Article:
Here is what brexit.central wrote:

      “Ireland should take Theresa May ‘at her word’ when she says the UK Government does not want a post-Brexit hard border between Northern Ireland and the Republic, a former Taoiseach has said. Bertie Ahern, who served as Irish prime minister for more than a decade before leaving office in 2008, said Mrs May had ‘constantly said she doesn’t want a physical border’ between the two countries… Mr Ahern said he believed technology could be used to keep track of the majority of goods and therefore the creation of a hard border could be avoided.” That is it, with invitations to read paywall pieces in the Telegraph or Times. (Incidentally Mr Ross, if you sincerely wanted to engage in debate you could have presented this statement first time round; it is called providing sources. It is fundamental; but once this is seen, it isn’t much).

      No reason is given why “her word” should be sufficient for a completely independent sovereign country as a GUARANTEE. Frankly, without some context, it is bizarre. As for the “technology tracking”; well, that will work. Why did nobody realise it was all so easy? Eureka! Trust the Brexiteers without any reservation whatsoever, and rely on technology. Problem solved.

      I have no idea whether Ahern actually believes precisely what is claimed in this terse summary, but I would hazard a guess that most informed opinion, inside or outside Ireland would disagree with him if he does. This is why it is always dangerous to grab hold of a name, and claim that its authority decides an issue, whether or not it makes any sense.

      On Liam Fox, I very deliberately presented a hypothesis, indeed that is what I declared in my article. Unlike Newton, I form hypotheses; I am testing whether it fits the evidence, and I invite debate. My hypothesis of course may be false; but at the same time it was not an “assertion”, as you will know, since I assume you understand the nature and meaning of a ‘hypothesis’. In fact I believe my hypothesis fits the facts rather better than what I may term the ‘null’ hypothesis (that the Brexiteers actually want a deal with the EU over Brexit). I have seen nothing to change my mind. I remain sceptical of Mr Fox’s purpose, and have little confidence in the Government.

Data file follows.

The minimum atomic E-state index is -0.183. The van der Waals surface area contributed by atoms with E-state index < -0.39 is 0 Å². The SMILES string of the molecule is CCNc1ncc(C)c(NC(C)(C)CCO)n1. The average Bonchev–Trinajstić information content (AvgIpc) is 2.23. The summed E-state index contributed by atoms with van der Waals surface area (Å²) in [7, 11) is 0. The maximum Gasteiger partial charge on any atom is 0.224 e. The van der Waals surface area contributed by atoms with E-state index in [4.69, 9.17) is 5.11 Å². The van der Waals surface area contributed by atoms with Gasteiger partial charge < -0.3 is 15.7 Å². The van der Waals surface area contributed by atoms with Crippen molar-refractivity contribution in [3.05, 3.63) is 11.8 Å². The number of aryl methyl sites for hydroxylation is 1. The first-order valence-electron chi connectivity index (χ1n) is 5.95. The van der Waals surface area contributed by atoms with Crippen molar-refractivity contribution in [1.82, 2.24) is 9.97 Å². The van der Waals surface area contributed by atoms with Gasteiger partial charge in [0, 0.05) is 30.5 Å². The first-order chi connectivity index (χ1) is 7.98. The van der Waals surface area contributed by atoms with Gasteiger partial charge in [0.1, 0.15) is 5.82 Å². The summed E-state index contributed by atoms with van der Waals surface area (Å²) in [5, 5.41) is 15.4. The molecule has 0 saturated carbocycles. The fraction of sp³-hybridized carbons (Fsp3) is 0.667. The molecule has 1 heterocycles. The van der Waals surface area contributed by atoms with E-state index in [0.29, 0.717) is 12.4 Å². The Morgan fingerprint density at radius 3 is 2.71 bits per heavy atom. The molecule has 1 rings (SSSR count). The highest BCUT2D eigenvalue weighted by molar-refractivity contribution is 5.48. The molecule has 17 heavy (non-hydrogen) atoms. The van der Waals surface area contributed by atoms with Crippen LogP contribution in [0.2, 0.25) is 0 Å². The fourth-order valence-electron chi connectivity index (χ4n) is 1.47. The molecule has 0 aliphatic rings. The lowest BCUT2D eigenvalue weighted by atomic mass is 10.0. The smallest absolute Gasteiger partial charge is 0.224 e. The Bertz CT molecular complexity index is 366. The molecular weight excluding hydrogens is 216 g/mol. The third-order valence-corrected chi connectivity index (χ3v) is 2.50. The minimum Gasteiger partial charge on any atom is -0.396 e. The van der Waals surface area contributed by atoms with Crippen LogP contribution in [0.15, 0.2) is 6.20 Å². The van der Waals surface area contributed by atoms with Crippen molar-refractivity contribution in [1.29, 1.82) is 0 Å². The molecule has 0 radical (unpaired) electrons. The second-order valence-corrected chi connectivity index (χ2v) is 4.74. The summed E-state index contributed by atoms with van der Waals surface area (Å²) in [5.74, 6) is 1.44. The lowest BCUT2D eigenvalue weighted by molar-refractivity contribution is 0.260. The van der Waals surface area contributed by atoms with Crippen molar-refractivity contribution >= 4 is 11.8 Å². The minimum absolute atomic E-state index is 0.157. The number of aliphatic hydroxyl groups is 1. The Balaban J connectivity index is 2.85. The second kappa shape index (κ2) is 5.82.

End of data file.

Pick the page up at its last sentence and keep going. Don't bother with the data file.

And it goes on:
Mr Ross, you only produced anything approaching an “argument” under pressure, and frankly it was not worth the effort. I suspect Mr Ahern is not an authority on technology (or would even claim to be), and I do not know why he should treat a remark by the PM as providing a cashable, 100% guarantee on a matter of such complexity. It isn’t even an offer, because nobody knows (or can know currently) what precisely the PM means; not even her. I can, however all too readily believe that one short paragraph from the Telegraph and brexit.central is sufficient to persuade you the problem is forever solved, and to begin pontificating on it to anyone who will listen. I rest my case. Mr Ross, you read carelessly and you argue perfunctorily and trivially. You are wasting my time; for the final time.

  10. William Ross says:

    John

    I am sorry to disappoint you but I am not under any pressure. But since you are so good at joining up dots you should join up some more. If you google “Bertie Ahern” you will come across various recent reports in which he supports the theory that a technological solution is the only workable one. You will find Sky and BBC reports among others. Ahern, I may add, is no friend of Brexit.

    Incidentally, there has recently been quite a bit of interesting coverage of the ROI/UK border issue from balanced Remainers like Hague, Samuel ( and Ahern off course) and Leavers like Paterson, Lilico and Hannan. They all converge on the same truth. The ROI/UK solution will be technology driven but it will not be perfect.

    Maybe you know more about the possibilities for the ROI/UK border than the Irish premier who signed the Good Friday Agreement but I have my doubts.

    Lets wait to see what actually happens.

    William

    1. Al says:

      My guess is you`ve never been to the border in Ireland, nevermind crossed it when it was militarised. Its was always nice to have the company of a British military heli shadowing you on a dark winters night as you drove along one of those dark little roads that crossed into the north. It was always a lot safer for the British in the air in the border areas, but not totally.

      Nothing has changed

      1. florian albert says:

        The reason the border was ‘militarized’ was because the IRA was engaged in a military campaign to bring about a united Ireland by force. (Personally, I would like to see a united Ireland.) The fact that both sides of the border were in the Common Market/EEC did not alter this.
        Once this military campaign ended, the border was demilitarized. In fact, it had been largely demilitarized before the PIRA campaign started in 1969. Between 1962 – when the previous IRA campaign ended – and 1969, the border was fairly open. There were a large number of ‘unapproved’ roads, as they were called, where there were no barriers or customs posts. Only the better quality of the road surface in the Six Counties let you know you had crossed a border at all.